ItsAllTrue Review: Iron Man 2
– Proto & Oversize Armors

Comic Series # 30 – Oversize Armor

Ever since I added our Iron Man 2 checklist, I’ve received some feedback from Iron Man fans about my calling this armor Oversize. When I was in college, I found Tim Rassbach’s Iron Man Armory and have sworn by it ever since. My designations for the armors come from his fantastic site. Since I’ve seen this armor called Neo-Classic in other places, I will also mention that here. There’s no doubt that the figure is a representation of the armor that first appears at the end of the Armor Wars and marks Tony’s return to red/gold armor after the destruction of the Silver Centurion armor. There just seems to be some uncertainty as what to call it: oversize, neo-classic, bulky, coffee can. Regardless, it’s one of my favorite armors and I’m happy to get it in the line so early.

This figure features a new sculpt, that unlike the other figure in this review, is accurate to its comic roots. This armor design is bulkier than the previous, sleeker models and the sculpt reflects that with raised red areas, beefier yellow areas, and an overall stockier look. The shoulder pads fit in rather seamlessly and are hinged so they can raise with the ball shoulder.

One drawback to this otherwise bulky figure is that he comes up a tad shorter than some of the other comic armors. I’m not sure what the tech specs for this armor or how tall it should be, but I’d like him to be closer in height to War Machine than being on the smaller end of the line.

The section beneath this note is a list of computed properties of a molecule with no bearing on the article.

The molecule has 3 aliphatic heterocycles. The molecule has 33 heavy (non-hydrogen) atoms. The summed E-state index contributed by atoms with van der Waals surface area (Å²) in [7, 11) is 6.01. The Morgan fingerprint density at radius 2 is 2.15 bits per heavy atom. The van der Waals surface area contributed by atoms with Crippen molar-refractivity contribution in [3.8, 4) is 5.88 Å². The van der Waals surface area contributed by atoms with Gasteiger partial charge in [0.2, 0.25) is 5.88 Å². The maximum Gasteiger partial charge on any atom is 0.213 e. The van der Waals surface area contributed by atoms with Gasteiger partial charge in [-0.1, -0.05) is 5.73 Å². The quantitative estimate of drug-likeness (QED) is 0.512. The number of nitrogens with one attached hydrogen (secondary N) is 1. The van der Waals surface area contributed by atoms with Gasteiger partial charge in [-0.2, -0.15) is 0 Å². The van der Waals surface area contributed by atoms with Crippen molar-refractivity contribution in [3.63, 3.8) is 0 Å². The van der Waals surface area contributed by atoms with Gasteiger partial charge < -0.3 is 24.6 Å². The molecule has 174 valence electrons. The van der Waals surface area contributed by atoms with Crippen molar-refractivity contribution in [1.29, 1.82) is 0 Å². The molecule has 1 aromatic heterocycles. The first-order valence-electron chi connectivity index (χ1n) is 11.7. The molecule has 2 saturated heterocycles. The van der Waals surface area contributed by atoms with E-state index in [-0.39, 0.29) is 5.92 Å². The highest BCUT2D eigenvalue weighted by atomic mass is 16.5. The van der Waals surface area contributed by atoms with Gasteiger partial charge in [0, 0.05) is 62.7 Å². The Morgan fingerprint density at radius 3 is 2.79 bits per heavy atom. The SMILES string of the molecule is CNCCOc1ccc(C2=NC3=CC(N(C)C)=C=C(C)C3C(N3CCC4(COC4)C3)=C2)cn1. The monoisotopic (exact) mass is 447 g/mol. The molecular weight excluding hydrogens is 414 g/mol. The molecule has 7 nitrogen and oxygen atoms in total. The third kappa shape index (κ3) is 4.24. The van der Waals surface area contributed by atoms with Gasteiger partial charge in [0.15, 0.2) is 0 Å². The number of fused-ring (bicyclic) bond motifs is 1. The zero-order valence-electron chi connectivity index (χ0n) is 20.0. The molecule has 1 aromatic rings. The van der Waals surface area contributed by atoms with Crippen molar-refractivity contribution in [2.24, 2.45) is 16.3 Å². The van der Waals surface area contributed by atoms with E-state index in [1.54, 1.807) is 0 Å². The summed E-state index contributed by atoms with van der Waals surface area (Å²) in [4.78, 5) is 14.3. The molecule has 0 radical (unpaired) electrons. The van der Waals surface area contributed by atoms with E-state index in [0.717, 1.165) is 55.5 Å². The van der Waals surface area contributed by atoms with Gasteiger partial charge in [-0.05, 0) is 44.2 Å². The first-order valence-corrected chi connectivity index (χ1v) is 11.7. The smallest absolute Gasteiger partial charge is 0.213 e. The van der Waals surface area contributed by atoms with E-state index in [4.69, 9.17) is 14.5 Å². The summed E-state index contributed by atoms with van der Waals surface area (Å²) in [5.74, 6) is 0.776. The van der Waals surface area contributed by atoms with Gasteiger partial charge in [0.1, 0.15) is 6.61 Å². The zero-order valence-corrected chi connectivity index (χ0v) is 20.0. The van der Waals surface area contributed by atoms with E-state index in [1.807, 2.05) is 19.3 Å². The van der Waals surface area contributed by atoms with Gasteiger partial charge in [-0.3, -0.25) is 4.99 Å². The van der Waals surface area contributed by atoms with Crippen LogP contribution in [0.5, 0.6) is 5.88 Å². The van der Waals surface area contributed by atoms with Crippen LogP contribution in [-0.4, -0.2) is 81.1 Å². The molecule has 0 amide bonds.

I only had one of this figure to choose from and I got lucky that he was painted pretty well, but there are places where I see things I don’t like. The first is conceptual, his gauntlets, boots, and head are a different shade of red from the main chunk of armor on his torso. Since the parts are all a consistent red, it gives the figure an interesting look and it can almost overcome the mismatch aesthetically. The other problem area is the red wash used on the yellow areas. On some parts, it works really well and adds definition, on others it just makes the figure look orange.

This figure has balls at the ankles, hips, elbows, shoulders, torso , and head, double-hinged knees, hinged shoulder pads, and cut wrists. The hinged shoulders allow for the ball-joints to have great range. The torso joint can swivel freely and has great back motion, but that’s thrown off by the yellow area underneath. When you lean him back, the yellow area expands and it looks odd. The head doesn’t have great range, but it does a little up and down motion which makes him a standout from the other figures.

In addition to his grey base and armor cards, the figure also includes the yellow repulsor blast that came with the Stealth Armor Iron Man.

Despite a few issues with accuracy or paint choices, I’m still very happy with the line. I’m not buying every figure, but there’s plenty to get excited about while still picking and choosing. I’m really enjoying the comic series figures and was happy to find these (and I’ll be happier when I can find the Hulkbuster armor).